Linds’s Favorite Songs of 2010

December 27, 2010 at 1:42 am 1 comment

Ranking stuff is hard, so here’s a list of songs I loved this year in no particular order.

“Palaces of Montezuma,” Grinderman

Nick Cave’s Grinderman is a raunchy, brash, psychotic mess of a band…ie, totally bad-ass. This is the lightest cut off Grinderman 2 and it’s a beauty. Cave lists off cultural artifacts he’d give his lover in exchange for her affection—a sweet idea that gets graphic and gruesome, in prime Nick Cave fashion.

“New York Is Killing Me,” Gil Scott-Heron

On his first album in 13 years, poet and musician Gil Scott-Heron sounds older, gravelly, and introspective. The minimal production on this blues track—just hand claps and fuzz—emphasizes his weathered voice, exhausted and trapped in a city of millions.

And check out this remix video by director Chris Cunningham, with all music replaced by the sounds of the New York City subway.

“Fall in Love (Your Funeral),” Erykah Badu

New Amerykah Part 2 is brilliant and beautiful front-to-back, with Badu in full-on soul siren mode, singing about love and affection and relationships. This track samples Eddie Kendrick’s 1977 “Intimate Friends” and finds Ms. Badu feisty and coy: “You don’t want to fall in love with me,” she says, “If you stay, prepare to have yo shit rearranged.” It’s a playful taunt, and even if you don’t want to fall in love with Badu, it’s pretty impossible not to.

“Lower Leg,” Wetdog

London’s Wetdog plays noisy, chaotic post-punk a la the Raincoats, Kleenex, and the Slits. Cacophonous, playful, and weeeird, oh my! They’re not reinventing the girl-punk wheel here, but holy crizzap is it exciting to find a band of ladies making this kind of music in 2010.

“Norway,” Beach House

Team Dream owned this year in internet love. This track exemplifies how Beach House has evolved since earlier singles like “Apple Orchard”—rather than brood and linger and sink in, it shimmers and bounces and sweeps you away.

“Bhang Bhang, I’m a Burnout,” Dum Dum Girls

The Crystals’ “Da Doo Ron Ron” + Ramones swagger = Dum Dum Girls‘ gritty garage pop. I Will Be is loaded with catchy melodies, girl-group harmonies, fuzzy guitars, and wit.

“On Melancholy Hill,” Gorillaz

Surprisingly, on an album full of stellar cameos—Paul Simonon and Mick Jones of the Clash on “Plastic Beach,” Lou Reed on “Some Kind of Nature,” Mark E. Smith on “Glitter Freeze,” Mos Def and Bobby Womack on “Stylo,” and lots more—it’s Damon Albarn solo that affected me most. This is the prettiest, most heavenly perfect pop song I’ve heard all year. It’s a declaration of love and longing, and a sad acknowledgment that even if you don’t love me back, I’ll be here waiting just in case you can’t get what you really want.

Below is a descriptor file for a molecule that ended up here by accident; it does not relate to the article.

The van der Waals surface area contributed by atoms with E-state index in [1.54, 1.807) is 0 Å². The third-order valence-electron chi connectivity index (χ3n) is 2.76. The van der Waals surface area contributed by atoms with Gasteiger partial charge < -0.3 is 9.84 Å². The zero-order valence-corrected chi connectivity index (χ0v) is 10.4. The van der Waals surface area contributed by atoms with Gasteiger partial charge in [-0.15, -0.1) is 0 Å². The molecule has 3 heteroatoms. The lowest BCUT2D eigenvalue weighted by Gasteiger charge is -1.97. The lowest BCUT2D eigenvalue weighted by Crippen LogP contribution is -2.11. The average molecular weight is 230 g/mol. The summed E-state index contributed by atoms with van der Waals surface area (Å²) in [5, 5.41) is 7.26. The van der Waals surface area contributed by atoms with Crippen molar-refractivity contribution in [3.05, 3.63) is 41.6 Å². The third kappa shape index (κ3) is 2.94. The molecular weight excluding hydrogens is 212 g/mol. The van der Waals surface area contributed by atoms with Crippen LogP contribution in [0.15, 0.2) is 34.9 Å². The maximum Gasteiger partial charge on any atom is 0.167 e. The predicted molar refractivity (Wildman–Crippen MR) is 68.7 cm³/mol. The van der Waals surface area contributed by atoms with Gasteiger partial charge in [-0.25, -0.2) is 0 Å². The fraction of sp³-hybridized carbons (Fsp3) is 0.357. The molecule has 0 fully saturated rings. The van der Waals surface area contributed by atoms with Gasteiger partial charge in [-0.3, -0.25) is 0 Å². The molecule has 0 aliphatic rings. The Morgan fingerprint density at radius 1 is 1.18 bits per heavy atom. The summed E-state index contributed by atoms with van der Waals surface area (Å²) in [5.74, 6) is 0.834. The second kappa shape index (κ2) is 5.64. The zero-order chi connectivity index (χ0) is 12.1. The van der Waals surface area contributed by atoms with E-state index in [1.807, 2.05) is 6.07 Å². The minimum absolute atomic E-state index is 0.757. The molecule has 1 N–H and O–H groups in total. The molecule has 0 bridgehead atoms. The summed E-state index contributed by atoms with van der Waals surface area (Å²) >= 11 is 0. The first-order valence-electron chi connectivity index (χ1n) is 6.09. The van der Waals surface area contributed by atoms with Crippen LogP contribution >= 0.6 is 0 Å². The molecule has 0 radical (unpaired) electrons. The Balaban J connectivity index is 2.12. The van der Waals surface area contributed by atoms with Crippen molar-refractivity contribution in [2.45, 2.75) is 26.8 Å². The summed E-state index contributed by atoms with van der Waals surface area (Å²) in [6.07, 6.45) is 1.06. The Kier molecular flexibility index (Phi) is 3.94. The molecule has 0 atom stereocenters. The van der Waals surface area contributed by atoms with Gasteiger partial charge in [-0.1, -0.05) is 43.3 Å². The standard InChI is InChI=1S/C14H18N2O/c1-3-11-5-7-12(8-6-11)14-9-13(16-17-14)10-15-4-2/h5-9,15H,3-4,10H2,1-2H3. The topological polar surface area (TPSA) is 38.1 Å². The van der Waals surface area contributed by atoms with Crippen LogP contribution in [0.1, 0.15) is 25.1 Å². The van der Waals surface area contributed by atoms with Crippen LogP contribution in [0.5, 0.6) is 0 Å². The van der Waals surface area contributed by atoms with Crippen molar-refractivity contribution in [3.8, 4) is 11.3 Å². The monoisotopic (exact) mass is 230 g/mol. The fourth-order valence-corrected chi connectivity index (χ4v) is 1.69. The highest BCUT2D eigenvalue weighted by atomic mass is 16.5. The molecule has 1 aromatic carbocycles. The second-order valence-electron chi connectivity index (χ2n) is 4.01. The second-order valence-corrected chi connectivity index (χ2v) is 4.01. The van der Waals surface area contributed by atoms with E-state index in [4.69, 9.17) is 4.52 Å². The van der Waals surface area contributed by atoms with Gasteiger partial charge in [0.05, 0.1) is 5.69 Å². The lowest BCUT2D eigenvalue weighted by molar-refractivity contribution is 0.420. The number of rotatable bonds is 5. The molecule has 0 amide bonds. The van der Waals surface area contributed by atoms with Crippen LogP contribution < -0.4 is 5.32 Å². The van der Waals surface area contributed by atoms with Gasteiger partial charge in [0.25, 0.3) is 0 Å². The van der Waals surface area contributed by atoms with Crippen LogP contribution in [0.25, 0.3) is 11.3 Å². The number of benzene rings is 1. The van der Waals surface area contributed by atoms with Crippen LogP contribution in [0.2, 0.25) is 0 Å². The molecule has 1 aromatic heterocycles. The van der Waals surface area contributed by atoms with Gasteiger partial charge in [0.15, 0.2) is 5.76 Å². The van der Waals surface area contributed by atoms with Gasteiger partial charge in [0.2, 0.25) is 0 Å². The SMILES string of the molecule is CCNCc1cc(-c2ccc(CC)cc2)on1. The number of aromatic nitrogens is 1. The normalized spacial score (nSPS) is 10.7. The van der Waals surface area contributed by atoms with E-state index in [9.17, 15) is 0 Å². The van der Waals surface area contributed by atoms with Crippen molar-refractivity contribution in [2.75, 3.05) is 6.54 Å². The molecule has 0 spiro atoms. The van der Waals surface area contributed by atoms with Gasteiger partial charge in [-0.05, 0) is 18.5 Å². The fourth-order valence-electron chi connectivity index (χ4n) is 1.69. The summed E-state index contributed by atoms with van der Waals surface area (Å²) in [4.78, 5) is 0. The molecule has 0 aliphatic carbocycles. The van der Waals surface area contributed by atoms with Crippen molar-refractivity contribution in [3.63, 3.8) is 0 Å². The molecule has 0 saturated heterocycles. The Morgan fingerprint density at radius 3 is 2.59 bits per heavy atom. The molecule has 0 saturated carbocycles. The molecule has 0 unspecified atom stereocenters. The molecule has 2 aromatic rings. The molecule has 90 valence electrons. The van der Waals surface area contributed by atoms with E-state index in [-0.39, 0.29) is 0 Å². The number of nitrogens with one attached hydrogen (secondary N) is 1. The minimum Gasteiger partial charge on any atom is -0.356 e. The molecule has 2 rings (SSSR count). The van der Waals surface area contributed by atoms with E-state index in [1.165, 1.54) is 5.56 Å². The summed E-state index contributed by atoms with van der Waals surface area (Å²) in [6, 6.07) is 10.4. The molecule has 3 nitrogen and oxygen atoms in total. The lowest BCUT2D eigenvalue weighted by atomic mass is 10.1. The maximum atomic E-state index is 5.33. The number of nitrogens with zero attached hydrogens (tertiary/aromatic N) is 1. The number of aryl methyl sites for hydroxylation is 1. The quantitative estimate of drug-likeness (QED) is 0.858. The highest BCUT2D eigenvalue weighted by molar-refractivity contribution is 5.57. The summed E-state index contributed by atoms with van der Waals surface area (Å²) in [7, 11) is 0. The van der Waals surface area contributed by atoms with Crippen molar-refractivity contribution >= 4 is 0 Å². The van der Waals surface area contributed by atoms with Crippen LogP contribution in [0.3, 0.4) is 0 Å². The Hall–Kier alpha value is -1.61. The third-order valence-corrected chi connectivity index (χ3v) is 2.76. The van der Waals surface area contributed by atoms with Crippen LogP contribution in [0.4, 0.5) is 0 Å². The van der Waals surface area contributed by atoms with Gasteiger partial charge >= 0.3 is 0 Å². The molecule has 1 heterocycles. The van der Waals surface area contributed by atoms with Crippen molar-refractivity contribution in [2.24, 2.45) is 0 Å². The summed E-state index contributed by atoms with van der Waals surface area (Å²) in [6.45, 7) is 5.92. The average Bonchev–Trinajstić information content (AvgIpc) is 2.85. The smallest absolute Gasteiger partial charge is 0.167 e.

“Shorty Said,” Das Racist

Das Racist sound like hyper-educated stoner dudes shooting the shit in a dorm room. And they’re hilarious. Their 2010 releases Shut Up, Dude and Sit Down, Man are packed with pop culture references and observations on race and ethnic stereotypes in America. In “Shorty Said,” the social commentary is layered in one-liners about all the celebrities they’re told they resemble: “Mario Lopez with no lats and no traps and no pecs,” “Slash with no hat on,” “a chubby Jake Gyllenhaal,” “Osama plus Obama, minus the drama.”

“Dancing On My Own,” Robyn

Like Lady Gaga’s “Telephone,” this track also finds Robyn dancing her ass off in a club—but instead of an icy drunk party girl, Robyn is furious with heartbreak, busting moves like a boxer while watching the guy she loves kiss his new girlfriend. Her voice is all pain and anguish, but she’s not gonna hide and weep and eventually one day move on. She’ll stick around to see her love with someone else, dance the hell out of this new wave beat, and find catharsis her own way.

“Wedding Song,” Anaïs Mitchell feat. Justin Vernon

Mitchell’s Hadestown “folk opera” restages the Greek myth of Orpheus in Depression-era America. (According to the myth, Orpheus, a gifted musician, searches the underworld for his lost love, Eurydice.) Mitchell mines classic American folk, blues, jazz, gospel, and ragtime to bind the ancient story to its contemporary setting. This track features Bon Iver‘s Justin Vernon, who plays Orpheus to Mitchell’s Eurydice, and their swirling voices are elegant, chest-swelling stuff.

Honorable Mentions:

The Nicki Minaj cameo on Kanye West’s “Monster.” Possibly the best minute-and-a-half on this entire album.

Frankie Rose + the Outs, for introducing me to the genius cellist and composer Arthur Russell with their cover of “You Can Make Me Feel Bad.” Here’s the original. Wowzers.

Entry filed under: Bands We Like, Best of 2010, Jams, Lindsarella. Tags: , , , , , , , , , , , , , , , .

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1 Comment Add your own

  • 1. DevoLT  |  December 27, 2010 at 3:18 pm

    HOT list Linds

    Reply

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